“My Birthday & I sincerely hope to spend my next one at Home there is a fine breeze a Southerly wind at present & there is a crack in the floe about 10 yards ahead of the ship if the wind holds in this direction for a while it will open the ice up.”

— Chippy McNeish, 9 September 1915

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How long could she continue the fight?


“The Endurance deserved all that could be said in praise of her. Shipwrights had never done sounder or better work; but how long could she continue the fight under such conditions? We were drifting into the congested area of the western Weddell Sea, the worst portion of the worst sea in the world, where the pack, forced on irresistibly by wind and current, impinges on the western shore and is driven up in huge corrugated ridges and chaotic fields of pressure. The vital question for us was whether or not the ice would open sufficiently to release us, or at least give us a chance of release, before the drift carried us into the most dangerous area.

“There was no answer to be got from the silent bergs and the grinding floes, and we faced the month of October with anxious hearts.”

— Ernest Shackleton, South

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“The behaviour of our ship in the ice has been magnificent. Since we have been beset her staunchness and endurance have been almost past belief again and again. She has been nipped with a million-ton pressure and risen nobly, falling clear of the water out on the ice. She has been thrown to and fro like a shuttlecock a dozen times. She has been strained, her beams arched upwards, by the fearful pressure; her very sides opened and closed again as she was actually bent and curved along her length, groaning like a living thing. It will be sad if such a brave little craft should be finally crushed in the remorseless, slowly strangling grip of the Weddell pack after ten months of the bravest and most gallant fight ever put up by a ship.”

— Frank Worsley

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Yoicks Tally Ho

“…some very tall bragging is indulged in by some in respect to their teams’ merits and performance. One team appears to suffer from heart disease, their owner evidently expecting the whole creation to hold their breath as they pass by. A vulgar person who often indulges in whoops and yells of ‘Yoicks Tally Ho,’ had the indescribable effrontery to let go his horrid war cry whilst riding on the imposing conveyance drawn by these dignified but nervous creatures, and was reproved by their indignant owner pointing out to the Vulgar Person into what terror his voice had thrown the beautiful but highly strung and delicate doggies. It is my painful duty to relate that this Awful Vulgar Person the very next day being out with an ordinary team gave vent to his fearsome bellow when passing the ‘Heart Disease’ Team. The result was disastrous, 2 of the poor creatures fainted and had to be brought round with hartshorn, etc., while the remainder went into hysterics until the Vulgar Person and his associates disappeared over the horizon.”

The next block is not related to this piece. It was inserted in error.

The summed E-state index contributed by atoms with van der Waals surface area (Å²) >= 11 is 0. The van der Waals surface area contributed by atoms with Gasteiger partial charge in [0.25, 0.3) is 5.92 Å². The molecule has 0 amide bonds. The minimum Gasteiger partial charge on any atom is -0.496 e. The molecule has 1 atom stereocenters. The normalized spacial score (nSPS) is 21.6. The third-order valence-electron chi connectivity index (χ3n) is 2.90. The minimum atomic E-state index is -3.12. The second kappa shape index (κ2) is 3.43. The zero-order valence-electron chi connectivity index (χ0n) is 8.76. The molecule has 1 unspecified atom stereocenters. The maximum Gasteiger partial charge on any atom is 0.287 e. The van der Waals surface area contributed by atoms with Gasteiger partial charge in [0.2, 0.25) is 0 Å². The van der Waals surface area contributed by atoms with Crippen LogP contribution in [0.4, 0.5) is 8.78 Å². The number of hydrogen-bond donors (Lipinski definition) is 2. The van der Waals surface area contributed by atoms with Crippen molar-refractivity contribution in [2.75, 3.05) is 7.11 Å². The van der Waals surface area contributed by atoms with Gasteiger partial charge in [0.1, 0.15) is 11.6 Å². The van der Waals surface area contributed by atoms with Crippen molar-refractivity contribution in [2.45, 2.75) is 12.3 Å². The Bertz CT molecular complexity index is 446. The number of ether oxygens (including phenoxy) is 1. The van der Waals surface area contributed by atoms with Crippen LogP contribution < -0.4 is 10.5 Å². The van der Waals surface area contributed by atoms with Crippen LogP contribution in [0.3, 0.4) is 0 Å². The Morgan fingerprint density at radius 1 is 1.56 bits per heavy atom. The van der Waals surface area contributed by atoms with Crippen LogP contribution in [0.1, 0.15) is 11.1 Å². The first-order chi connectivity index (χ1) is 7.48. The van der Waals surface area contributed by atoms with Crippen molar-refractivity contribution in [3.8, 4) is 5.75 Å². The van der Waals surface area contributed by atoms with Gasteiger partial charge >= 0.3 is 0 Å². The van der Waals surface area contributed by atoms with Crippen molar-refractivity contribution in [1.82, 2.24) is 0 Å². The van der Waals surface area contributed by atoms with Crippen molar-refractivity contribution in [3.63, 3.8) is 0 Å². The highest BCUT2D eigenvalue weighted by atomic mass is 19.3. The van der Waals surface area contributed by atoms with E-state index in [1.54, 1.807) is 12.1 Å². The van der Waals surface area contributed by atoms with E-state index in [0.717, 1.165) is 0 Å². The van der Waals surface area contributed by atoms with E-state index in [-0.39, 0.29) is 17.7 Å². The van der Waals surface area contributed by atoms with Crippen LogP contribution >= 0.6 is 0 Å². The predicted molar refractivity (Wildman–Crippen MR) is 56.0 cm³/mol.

— Frank Worsley (i.e., The Awful Vulgar Person himself)

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The worst thing one can do here


“Temperature zero. Foggy and generally uninviting.”

“I did an awful thing last night as nightwatchman — the worst thing one can do here. I let Sir Ernest’s fire go out about 3am! Not for want of coal but through an excess of it. It always is a horrid little fire and I suppose it just got blocked up, or else the wind changed and stopped the draught. My efforts to relay and relight it woke ‘The Boss’, who was no more complimentary about it than any other less distinguished people when they are similarly disturbed — rather less so in fact.”

“After three-quarters of an hour of carbonaceous but fruitless effort, Sir Ernest could stand it no longer, got up himself and lighted it literally in a twinkling, dismissing me with no little acerbity, and he has not failed to remind me about it today in spite of the gift of two onions as a peace-offering. He is particularly fond of them.”

— Thomas Orde-Lees

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It was a fine blaze

“Sir Ernest and Mr. Wild carried out a very interesting, if costly, experiment whilst I was ill; in fact I am half inclined to think that they seized that occasion to obviate my protests, for they said nothing about it until it was over. Wishing to determine the effect of a petrol fire on the ice itself as a possible means of cutting the ship out of the floe, they set fire to about 100 gallons of petrol in a hollow in the ice. The cat was out of the bag therewith.”

“It was a fine blaze—the first time any of us had seen petrol burning in bulk—and there was a fine pool of water on the ice, about an inch deep, that was all! It refroze in about 10 minutes. As a matter of fact the petrol was condemned in any case as the cans had been damaged in the pressure upheaval on August 1, and it would have been risky to have had possibly leaky cans on board again, but it seemed like vandalism to this burn it all up in a flash to settle an argument.”

— Thomas Orde-Lees

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The Flying Dutchman

The Flying Dutchman by Howard Pyle

The Flying Dutchman by Howard Pyle

“…delirium, induced by gazing too long on this damned infernal pack that seems like Vanderdecken [The Flying Dutchman] in a less desolate sea doomed to drift to & fro till the Crack of Doom splits N. & S. E. & W. into a thousand million fragments — & the sooner the better. No animal life! — no land! — no nothing!!!”

— Frank Worsley

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